Category: Election

The Traditional Statement

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New Calvinism presents us with a duty and an opportunity to more carefully express what is generally believed by Southern Baptists about salvation. It is no longer helpful to identify ourselves by how many points of convergence we have with Calvinism. While we are not insisting that every Southern Baptist affirm the soteriological statement below in order to have a place in the Southern Baptist family, we are asserting that the vast majority of Southern Baptists are not Calvinists and that they do not want Calvinism to become the standard view in Southern Baptist life. We believe it is time to move beyond Calvinism as a reference point for Baptist soteriology.

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Corporate Election = Impersonal Election?

Leighton_Flowers

So, both Calvinists and non-Calvinists agree that God chooses individuals to be “in Him.” Calvinists believe the individual is unconditionally chosen before he/she is “born or had done anything good or bad,” based on their erroneous interpretation of Romans 9:11. While the non-Calvinist believes God’s choice is intimately personal because God is choosing to save someone who is admitting how bad they really are right in the midst of their shame and guilt…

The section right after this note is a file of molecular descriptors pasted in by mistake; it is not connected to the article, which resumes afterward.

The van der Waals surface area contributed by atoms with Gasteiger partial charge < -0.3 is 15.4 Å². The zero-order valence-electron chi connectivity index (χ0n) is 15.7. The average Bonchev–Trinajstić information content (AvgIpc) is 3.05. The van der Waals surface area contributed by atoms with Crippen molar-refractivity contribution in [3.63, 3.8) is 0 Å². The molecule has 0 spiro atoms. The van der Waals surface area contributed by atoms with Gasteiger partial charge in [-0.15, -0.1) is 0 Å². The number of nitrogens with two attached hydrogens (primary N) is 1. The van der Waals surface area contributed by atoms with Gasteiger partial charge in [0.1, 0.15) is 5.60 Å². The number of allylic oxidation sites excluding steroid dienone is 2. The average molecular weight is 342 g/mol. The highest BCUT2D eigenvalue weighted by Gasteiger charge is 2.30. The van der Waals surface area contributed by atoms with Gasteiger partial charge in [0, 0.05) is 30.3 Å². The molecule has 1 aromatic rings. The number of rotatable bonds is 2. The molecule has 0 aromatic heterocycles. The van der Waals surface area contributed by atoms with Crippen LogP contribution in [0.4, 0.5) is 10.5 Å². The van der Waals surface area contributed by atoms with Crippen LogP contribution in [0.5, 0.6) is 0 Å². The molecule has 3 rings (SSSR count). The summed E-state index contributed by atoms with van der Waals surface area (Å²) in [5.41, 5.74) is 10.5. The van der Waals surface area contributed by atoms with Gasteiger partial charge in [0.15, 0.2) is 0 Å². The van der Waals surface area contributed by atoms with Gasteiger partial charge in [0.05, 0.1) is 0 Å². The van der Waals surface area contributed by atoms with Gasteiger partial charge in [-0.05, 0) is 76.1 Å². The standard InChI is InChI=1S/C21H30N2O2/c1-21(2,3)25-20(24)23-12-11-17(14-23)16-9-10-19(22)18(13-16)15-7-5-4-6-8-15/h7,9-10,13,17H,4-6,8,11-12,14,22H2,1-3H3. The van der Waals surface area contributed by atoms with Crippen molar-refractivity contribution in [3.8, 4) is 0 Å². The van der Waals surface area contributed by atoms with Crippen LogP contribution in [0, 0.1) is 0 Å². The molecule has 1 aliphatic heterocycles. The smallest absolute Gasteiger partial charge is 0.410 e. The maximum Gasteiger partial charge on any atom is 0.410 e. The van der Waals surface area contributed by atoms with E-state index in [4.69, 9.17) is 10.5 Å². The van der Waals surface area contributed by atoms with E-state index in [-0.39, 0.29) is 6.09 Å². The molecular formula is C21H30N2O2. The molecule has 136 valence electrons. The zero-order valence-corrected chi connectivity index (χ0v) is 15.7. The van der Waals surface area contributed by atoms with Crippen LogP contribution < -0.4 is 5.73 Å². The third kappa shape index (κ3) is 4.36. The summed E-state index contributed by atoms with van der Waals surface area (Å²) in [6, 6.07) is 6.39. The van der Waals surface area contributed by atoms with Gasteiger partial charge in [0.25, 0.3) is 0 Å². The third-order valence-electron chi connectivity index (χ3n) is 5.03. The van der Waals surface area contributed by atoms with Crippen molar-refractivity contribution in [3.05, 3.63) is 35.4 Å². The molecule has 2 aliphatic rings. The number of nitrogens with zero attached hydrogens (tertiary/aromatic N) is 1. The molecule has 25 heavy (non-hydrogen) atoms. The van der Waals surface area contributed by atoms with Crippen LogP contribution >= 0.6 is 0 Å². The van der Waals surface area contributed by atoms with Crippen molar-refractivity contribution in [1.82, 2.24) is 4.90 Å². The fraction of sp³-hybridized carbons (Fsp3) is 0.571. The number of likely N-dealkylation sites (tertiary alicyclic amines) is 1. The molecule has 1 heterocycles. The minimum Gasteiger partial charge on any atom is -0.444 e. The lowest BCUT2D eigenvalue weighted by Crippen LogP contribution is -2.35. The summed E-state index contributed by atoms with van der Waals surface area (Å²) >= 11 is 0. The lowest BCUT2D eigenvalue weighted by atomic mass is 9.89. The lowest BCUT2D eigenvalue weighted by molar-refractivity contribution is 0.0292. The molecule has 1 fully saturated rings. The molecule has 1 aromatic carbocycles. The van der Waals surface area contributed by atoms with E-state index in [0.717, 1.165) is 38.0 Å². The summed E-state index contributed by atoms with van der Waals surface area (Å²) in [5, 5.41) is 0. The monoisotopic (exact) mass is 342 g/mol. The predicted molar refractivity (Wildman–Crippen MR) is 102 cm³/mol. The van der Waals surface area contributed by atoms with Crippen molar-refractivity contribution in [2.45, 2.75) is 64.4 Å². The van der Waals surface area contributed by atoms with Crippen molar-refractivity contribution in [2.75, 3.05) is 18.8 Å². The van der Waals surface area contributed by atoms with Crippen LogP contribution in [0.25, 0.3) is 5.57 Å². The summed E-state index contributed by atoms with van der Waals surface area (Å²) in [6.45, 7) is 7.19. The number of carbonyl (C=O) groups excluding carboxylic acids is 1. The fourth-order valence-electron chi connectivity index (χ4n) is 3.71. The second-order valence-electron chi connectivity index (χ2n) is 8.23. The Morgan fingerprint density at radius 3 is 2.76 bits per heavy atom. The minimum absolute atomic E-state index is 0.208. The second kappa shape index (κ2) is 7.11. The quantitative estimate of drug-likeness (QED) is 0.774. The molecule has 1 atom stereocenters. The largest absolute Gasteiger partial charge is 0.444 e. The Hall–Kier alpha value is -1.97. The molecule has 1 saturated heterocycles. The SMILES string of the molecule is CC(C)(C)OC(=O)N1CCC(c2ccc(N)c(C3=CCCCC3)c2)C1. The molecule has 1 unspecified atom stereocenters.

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The Three Choices of God: Divine Election made simple

Leighton_Flowers

If Peter is supposed to be a Calvinist warning against the Arminian interpretations of Paul (as I’ve heard some say), then he certainly chose words unlike any Calvinist I’ve ever heard…

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Does the Gospel of John Teach Unconditional Election? | Conclusion

BillHelton

The Calvinists will tend to emphasize the role of “God” in loving the world and giving the Son. The Arminians will tend to stress the word “whosoever” as indicating human freedom and the human decision-making process in salvation.

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Does the Gospel of John Teach Unconditional Election? | Part Four

BillHelton

It would seem that to submit humbly to Christ’s teaching would require a willful act on the part of the believer rather than a forced submission. Once again I would argue, the only part in salvation that man can play, and must play, is that of a beggar who in response to God’s calling cries out like the Publican, “God be merciful to me a sinner.”

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